last, live, live on, go, endure, hold up, hold
      6: resist or confront with resistance; "The politician defied
         public opinion"; "The new material withstands even the
         greatest wear and tear"; "The bridge held" [syn: defy,
         withstand, hold, hold up]
      7: resist or withstand wear, criticism, etc.; "Her shoes won't
         hold up"; "This theory won't hold water" [syn: stand up,
         hold up, hold water]

From Moby Thesaurus II by Grady Ward, 1.0 :

  328 Moby Thesaurus words for "hold up":
     adjourn, advertise, afford support, air, arrest, back, back up,
     backpedal, backwater, be consistent, be proof against, be the case,
     be true, be truthful, be unflappable, bear, bear out, bear up,
     bear up against, blazon forth, bleed, bleed white, block, bolster,
     bolster up, boost, bottle up, brace, brake, brandish, bridle, buoy,
     buoy up, buttress, carry, cast up, check, clip, clip the wings,
     come up fighting, commit robbery, confine, conform to fact,
     constrain, contain, continue, control, cool, cool off,
     countercheck, cradle, crutch, curb, curtail, cushion, dam up, damp,
     dampen, dangle, decelerate, defer, defy, delay, demonstrate,
     detain, display, dompt, drag, drag out, draw rein, ease off,
     ease up, elevate, emblazon, endure, enjoin, erect, escalate,
     exhibit, exploit, extend, finance, flash, flaunt, fleece, float,
     float high, flourish, fund, get by, get home free, give support,
     gouge, govern, guard, hack it, hang fire, hang in, hang in there,
     hang on, hang tough, hang up, heave, heft, heighten, heist, hijack,
     hike, hinder, hoick, hoist, hold, hold at bay, hold back,
     hold fast, hold good, hold in, hold in check, hold in leash,
     hold off, hold on, hold out, hold over, hold together, hold true,
     hold water, impede, inhibit, intercept, interfere, intermeddle,
     interrupt, intervene, jerk up, keep, keep afloat, keep back,
     keep from, keep in, keep in check, keep under control, keep up,
     knock over, knock up, lag, lay aside, lay by, lay over,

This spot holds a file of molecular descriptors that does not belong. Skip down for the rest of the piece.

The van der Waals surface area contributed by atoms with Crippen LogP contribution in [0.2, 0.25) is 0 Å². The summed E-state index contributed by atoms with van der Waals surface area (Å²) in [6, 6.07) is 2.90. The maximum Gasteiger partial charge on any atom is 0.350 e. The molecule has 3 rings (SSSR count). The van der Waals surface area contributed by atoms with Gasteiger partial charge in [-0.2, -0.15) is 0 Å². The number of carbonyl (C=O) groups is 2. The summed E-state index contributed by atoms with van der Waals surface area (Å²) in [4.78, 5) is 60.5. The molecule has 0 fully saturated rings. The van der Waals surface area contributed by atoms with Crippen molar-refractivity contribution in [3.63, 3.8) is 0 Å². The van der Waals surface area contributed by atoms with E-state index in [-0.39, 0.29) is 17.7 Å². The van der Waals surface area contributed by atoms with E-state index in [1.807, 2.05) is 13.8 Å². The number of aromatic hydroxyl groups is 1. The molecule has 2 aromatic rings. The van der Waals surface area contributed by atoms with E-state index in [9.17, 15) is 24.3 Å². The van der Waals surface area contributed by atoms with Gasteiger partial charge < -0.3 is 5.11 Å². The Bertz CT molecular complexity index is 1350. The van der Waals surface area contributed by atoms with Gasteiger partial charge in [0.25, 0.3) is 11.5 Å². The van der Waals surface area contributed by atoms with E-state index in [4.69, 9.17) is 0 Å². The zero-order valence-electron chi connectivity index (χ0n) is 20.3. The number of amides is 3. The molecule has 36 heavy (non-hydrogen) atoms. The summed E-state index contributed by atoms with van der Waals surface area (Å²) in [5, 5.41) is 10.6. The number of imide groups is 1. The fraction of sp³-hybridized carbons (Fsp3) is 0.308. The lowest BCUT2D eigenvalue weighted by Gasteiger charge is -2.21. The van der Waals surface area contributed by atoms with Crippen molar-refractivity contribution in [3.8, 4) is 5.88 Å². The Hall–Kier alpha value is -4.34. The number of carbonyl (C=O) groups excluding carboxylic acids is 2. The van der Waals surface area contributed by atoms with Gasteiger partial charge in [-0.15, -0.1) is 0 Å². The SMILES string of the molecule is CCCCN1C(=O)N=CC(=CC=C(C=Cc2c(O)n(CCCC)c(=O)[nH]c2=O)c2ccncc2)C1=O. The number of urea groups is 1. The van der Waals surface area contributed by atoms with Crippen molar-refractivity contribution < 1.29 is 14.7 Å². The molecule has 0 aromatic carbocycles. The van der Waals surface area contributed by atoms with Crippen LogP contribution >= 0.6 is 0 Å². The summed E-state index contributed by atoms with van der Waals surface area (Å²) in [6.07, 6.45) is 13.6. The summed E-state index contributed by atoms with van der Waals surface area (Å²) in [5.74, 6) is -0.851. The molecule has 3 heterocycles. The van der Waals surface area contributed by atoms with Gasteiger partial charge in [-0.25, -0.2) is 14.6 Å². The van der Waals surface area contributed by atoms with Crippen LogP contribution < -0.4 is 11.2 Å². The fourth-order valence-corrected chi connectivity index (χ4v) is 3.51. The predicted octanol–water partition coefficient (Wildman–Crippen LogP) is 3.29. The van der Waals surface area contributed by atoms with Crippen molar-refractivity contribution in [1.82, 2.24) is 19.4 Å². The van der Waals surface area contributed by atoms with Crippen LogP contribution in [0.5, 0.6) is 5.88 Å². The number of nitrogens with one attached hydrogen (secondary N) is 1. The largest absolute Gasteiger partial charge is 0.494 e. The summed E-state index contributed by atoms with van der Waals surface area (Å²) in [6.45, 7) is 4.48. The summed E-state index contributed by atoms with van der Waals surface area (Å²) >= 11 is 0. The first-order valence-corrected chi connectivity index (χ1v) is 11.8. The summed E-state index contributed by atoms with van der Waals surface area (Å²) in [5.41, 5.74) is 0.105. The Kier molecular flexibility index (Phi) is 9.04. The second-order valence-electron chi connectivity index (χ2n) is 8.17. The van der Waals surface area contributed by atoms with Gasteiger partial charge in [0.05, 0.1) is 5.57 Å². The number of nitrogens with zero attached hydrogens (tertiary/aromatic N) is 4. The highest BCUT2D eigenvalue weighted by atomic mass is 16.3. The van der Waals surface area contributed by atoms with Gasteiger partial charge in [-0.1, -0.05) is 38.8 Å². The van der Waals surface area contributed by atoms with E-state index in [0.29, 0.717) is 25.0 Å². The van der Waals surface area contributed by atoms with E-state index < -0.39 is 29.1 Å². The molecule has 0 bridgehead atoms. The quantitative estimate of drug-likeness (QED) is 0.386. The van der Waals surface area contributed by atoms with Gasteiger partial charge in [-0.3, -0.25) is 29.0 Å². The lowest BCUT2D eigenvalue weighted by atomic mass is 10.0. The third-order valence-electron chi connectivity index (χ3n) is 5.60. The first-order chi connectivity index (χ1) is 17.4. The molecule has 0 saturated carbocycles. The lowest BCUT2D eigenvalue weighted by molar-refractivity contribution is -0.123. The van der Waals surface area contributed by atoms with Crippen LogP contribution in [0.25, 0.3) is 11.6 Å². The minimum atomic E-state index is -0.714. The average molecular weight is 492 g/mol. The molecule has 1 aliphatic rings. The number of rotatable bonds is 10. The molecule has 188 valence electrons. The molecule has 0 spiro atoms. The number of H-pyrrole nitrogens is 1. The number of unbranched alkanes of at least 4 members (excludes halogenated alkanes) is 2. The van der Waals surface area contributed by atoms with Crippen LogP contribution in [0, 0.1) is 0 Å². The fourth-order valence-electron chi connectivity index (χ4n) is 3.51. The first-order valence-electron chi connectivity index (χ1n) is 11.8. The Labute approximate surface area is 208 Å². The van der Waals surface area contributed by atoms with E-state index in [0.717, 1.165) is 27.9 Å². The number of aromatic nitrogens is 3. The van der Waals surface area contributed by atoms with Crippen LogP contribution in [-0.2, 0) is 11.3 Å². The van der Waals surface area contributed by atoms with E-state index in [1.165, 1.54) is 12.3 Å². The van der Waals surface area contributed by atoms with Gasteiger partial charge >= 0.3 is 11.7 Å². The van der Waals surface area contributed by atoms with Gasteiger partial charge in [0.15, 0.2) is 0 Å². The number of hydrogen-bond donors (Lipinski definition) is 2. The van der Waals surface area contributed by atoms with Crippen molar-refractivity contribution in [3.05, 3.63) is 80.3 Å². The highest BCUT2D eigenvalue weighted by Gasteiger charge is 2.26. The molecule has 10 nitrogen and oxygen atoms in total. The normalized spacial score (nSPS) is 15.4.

lay under restraint, lend support, let down, let up, levitate,
     lift, lift up, live through it, live with it, lob, loft,
     lose ground, lose momentum, lose speed, mainstay, maintain,
     make late, manifest, meddle, meet requirements, moderate, mug,
     never say die, not budge, not flag, not give up, not weaken,
     obstruct, oppose, overcharge, overprice, overtax, parade, pass,
     pass muster, perk up, pigeonhole, pillow, postpone, profiteer,
     prohibit, prolong, prop, prop up, prorogate, prorogue, protract,
     prove out, prove to be, prove true, pull, pull in, push aside,
     put aside, put forth, put forward, put off, put on ice, raise,
     raise up, rear, rear up, rebuff, recess, reef, rein, rein in,
     reinforce, relax, remain firm, remain valid, remit, repel, repress,
     repulse, reserve, resist, restrain, retard, retrench, ride high,
     ride it out, rip off, rise, rob, scotch, screw, see it out,
     set aside, set back, set by, set up, shelve, shift off, shore,
     shore up, shoulder, skin, sky, slack off, slack up, slacken,
     sleep on, slow, slow down, slow up, snub, soak, sport, stand,
     stand fast, stand firm, stand over, stand pat, stand the test,
     stand up, stave off, stay, stay it out, stay put,
     stay the distance, stay with it, stick, stick it, stick it out,
     stick out, stick to it, stick together, stick up, stick with it,
     sting, stop, straiten, stretch out, subsidize, subvention,
     subventionize, support, suppress, surcharge, suspend, sustain,
     sweat it out, swindle, table, take a recess, take in sail, take it,
     throttle down, throw up, tough it out, trumpet, trumpet forth,
     underbrace, undergird, underlie, underpin, underset, up, upbear,
     upbuoy, upcast, upheave, uphoist, uphold, upkeep, uplift, upraise,
     uprear, upthrow, vaunt, victimize, waft, waive, wash, wave,
     weather, weather the storm, withhold, withstand

Contact=webmaster@dict.org Specification=RFC 2229